No Roads, 25 Km to Within reach Village: Vizag Tribal Hamlet Rely On Horses For Day-to-day Wishes

No Roads, 25 Km to Within reach Village: Vizag Tribal Hamlet Rely On Horses For Day-to-day Wishes

Located a few distances away from Visakhapatnam city, the Tribal hamlet in Vizag agency continue to use horses as their only means of transport due to the lack of proper infrastructure facilities available to the residents.

The villagers depend on the forest for their livelihood as they have no two-wheelers or roads to use. Surrounded by hilly terrain, they travel 12 to 25 km a day despite uneven terrain, streams, and water bodies to nearby villagers to sell their crops and buy essentials.

The community is accustomed to travel via horses to reach Mandal centres in villages like Araku, Paderu and others in the agency area for routine work such as selling their crops, products and purchase essentials. They produce a variety of pulses, cereals, commercial crops, vegetables and fruits and whatever possible.

They travel on horses to buy their essential commodities, medicines, vegetables, etc, making the horses a very imported part of their families. Since there is no facility of veterinary health centre, the villagers take extra care of these animals. “As there are no veterinary doctors here, we give medical aid to the horses if anything happens to them. Horses are part of our lives. We treat them as our children,” the villagers said with pride.

With almost one horse found in each house, they reside in G Madugula, Lambasingi and other areas nearby.

Interestingly, the horses are also used for official works — from carrying voting machines and election officials during the polls — to help lift bodies of those slain during the clashes between the Police and Maoists.

In fact, to educate their children at Surlapalem village in G Madugula Mandal, villagers also provided a horse to a teacher, G Venkataramana.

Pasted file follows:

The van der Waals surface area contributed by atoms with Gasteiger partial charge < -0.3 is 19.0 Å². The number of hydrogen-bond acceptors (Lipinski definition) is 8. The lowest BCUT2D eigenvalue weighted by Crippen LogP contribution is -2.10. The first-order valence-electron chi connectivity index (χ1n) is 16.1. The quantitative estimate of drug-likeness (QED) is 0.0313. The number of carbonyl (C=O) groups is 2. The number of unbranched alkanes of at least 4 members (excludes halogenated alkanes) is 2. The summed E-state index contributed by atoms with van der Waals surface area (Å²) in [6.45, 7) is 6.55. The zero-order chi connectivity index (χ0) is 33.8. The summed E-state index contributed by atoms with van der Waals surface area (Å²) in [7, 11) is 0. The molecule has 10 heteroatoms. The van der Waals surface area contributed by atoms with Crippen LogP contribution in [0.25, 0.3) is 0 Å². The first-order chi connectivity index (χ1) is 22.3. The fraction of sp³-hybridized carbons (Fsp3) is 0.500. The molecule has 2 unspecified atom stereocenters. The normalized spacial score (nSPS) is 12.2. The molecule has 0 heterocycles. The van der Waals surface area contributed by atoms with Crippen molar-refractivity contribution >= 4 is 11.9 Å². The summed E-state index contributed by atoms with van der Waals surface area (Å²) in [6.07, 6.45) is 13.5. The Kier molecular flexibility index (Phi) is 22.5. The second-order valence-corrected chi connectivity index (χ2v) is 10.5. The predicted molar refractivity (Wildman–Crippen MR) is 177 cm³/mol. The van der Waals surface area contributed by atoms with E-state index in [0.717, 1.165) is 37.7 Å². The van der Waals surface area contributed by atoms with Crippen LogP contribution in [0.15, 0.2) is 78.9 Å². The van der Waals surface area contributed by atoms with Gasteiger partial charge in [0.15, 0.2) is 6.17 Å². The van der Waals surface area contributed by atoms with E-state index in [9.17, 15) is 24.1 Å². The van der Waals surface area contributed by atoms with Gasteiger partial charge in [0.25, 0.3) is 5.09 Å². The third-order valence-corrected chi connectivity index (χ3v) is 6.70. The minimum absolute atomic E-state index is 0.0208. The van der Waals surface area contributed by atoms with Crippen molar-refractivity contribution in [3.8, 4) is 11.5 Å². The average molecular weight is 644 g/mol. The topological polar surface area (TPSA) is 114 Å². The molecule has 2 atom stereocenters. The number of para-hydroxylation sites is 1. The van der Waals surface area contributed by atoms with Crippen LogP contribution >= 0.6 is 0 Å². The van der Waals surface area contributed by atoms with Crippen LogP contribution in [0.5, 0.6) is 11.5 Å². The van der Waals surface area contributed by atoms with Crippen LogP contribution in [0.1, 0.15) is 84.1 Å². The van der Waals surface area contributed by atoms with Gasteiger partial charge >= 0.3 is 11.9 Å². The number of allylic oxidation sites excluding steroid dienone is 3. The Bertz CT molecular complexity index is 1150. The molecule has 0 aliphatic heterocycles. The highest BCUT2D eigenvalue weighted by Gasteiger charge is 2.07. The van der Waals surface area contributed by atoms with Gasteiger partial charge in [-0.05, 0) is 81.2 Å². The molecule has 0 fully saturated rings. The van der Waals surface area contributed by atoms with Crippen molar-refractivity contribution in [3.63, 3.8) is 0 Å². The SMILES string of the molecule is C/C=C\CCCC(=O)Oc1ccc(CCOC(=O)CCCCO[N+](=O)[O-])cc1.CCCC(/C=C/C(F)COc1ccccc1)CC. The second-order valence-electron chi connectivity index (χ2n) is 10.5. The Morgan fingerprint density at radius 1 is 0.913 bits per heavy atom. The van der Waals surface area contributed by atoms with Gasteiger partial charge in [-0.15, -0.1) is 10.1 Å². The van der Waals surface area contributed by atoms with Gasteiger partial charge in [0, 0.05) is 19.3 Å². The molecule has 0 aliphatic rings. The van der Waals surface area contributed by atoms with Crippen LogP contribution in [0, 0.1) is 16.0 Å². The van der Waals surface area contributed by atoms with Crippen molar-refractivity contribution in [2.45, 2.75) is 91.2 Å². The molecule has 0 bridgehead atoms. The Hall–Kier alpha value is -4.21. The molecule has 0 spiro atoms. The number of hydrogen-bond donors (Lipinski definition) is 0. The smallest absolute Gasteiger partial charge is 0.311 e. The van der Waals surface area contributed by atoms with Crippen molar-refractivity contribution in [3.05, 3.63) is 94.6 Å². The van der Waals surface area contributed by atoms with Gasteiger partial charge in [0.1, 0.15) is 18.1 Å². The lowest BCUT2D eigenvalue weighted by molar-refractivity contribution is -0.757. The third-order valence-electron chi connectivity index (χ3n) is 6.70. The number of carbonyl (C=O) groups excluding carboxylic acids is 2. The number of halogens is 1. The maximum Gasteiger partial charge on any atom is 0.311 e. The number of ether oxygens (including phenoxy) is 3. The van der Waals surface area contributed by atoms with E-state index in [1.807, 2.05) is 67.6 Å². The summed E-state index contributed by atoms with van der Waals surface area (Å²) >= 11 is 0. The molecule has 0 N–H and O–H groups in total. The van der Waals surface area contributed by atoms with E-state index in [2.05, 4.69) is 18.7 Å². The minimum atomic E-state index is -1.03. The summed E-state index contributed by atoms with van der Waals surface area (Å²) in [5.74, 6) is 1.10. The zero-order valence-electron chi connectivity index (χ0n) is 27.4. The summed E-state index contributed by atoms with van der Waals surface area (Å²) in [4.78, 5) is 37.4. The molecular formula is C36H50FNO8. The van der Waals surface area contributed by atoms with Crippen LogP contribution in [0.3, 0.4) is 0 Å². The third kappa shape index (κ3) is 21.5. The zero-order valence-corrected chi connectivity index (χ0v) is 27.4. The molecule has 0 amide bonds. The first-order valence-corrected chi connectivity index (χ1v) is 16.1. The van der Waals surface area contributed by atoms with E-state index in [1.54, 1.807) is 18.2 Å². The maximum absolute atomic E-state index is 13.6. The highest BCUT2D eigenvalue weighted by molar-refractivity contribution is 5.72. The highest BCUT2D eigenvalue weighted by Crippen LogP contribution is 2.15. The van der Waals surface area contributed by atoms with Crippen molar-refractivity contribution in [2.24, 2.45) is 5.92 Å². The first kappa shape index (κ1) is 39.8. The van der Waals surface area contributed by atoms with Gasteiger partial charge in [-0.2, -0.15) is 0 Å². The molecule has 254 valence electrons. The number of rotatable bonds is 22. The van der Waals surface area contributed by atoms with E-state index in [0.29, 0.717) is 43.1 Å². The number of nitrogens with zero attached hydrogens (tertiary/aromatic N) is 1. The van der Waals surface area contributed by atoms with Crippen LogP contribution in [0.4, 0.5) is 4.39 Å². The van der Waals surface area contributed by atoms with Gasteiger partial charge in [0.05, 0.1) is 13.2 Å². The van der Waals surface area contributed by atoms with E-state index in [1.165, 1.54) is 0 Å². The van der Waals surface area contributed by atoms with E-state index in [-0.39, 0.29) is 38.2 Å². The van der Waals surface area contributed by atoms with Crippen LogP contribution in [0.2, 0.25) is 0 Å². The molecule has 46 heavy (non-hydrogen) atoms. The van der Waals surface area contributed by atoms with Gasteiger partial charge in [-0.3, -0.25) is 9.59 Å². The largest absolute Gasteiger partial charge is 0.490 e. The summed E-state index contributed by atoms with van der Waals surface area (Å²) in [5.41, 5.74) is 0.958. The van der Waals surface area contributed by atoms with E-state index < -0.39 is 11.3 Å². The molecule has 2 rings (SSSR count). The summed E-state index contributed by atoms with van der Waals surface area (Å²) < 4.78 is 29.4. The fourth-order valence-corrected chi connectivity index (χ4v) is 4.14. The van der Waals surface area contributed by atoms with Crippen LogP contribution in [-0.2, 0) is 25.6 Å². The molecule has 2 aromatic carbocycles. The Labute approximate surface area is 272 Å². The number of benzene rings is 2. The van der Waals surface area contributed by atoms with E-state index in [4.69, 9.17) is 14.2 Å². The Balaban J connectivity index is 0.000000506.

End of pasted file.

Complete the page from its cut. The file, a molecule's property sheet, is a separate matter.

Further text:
Horses are sold for Rs 15,000 to Rs 20,000 at the Madugula mandal and Kedipeta area bazaars and nearby places in the agency areas. Many hamlets in the mandals, thandas and small groups of families also take care of the horses’ food and health.

In the interior tribal hamlet of Dayarti in Anantagiri Mandal, home to 480 people, 109 families have ration cards while the other 15 families do not receive any welfare support from the government. However, the village has 70 horses, with one horse found in the household of at least two to three families.

Former ward members and Dayarti residents have also said theirs is the only hamlet in the state to depend on horses for travel completely.

The villagers spend nearly Rs 1,500 to Rs 2,000 per month on food and other expenditures for each horse. They claim that “the horses are helpful during occasions like marriages and festivals. We use them to carry goods and transport our relatives and guests from the road eight kilometres away.

Reacting to this, the CPI(M) Visakhapatnam district unit executive member K Govinda Rao said that despite the government made several proposals to lay a road to the village under MNREGS, no action was taken yet.

When asked, Visakhapatnam Tribal Welfare executive engineer said that they will lay a road to Dayarti which was recently sanctioned.

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